Reluctant to launch a birth control program that could be undermined by the courts or the federal government, Health Commissioner Eduardo Garrido Morales decided that it should be a private entity, the Maternal and Child Health Association, which should incite a legal challenge, thereby clarifying the legality of the services which the Department of Health sought to provide. The case was heard in federal court, the judge issuing his ruling in January 1939.

The judicial ruling allowed the promotion and distribution of contraceptives solely for the purpose of "safeguarding life and health," but this could be amply interpreted and was not a stringent limitation. The vast majority of the women seeking care at the clinics operated by the Department of Health suffered from anemia, tuberculosis, hookworm, schistosomiasis, or other conditions; thus it was relatively easy to justify a medical need for birth control without stretching the legal restriction. Only two weeks after the judge issued his ruling, Dr. Garrido Morales began planning to provide contraceptive services in all hospitals, clinics, public health units, and rural dispensaries operated by the Department of Health (3).

Faced with this broad network of services, Monsignor Edwin V. Byrne, Bishop of San Juan, wrote Dr. Thomas Parran, US Surgeon-General and head of the US Public Health Service, to express his opposition to the sponsorship of birth control services by the Puerto Rico Department of Health. Because contraceptive methods were limited and often ineffective, the clinics mostly offered advice and condoms. The effect of the clinics on the fertility rate was therefore limited. Nevertheless, the Bishop considered the program to limit unwanted pregnancies as a direct threat to Catholic doctrine and collective morality. He therefore wrote the Surgeon-General to express his concerns.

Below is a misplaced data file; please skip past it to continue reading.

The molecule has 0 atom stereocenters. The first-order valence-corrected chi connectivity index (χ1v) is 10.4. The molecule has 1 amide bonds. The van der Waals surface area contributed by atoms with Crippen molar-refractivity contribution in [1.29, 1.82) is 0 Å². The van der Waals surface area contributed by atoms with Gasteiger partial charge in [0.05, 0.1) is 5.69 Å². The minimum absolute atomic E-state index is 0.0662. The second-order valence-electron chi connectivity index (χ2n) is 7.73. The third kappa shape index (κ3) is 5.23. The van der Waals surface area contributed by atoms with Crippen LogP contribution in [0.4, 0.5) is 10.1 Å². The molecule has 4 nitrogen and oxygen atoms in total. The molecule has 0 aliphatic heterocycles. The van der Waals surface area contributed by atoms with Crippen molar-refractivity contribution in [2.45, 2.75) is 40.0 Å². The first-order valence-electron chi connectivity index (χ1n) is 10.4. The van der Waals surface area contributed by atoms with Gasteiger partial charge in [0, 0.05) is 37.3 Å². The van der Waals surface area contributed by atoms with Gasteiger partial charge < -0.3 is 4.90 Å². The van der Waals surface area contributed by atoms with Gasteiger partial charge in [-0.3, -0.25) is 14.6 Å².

To today's readers, the letter is of interest not only for its origin but also for the Bishop's rationale for his opposition. Monsignor Byrne feared that federal funds were being used for contraception, and felt that any such activity would be "fatal to public decency." The Bishop was further alarmed by the fact that birth control was being promoted in a "tropical country," thereby implying that Puerto Rico's sensual climate was more likely to incite its inhabitants to promiscuity (4).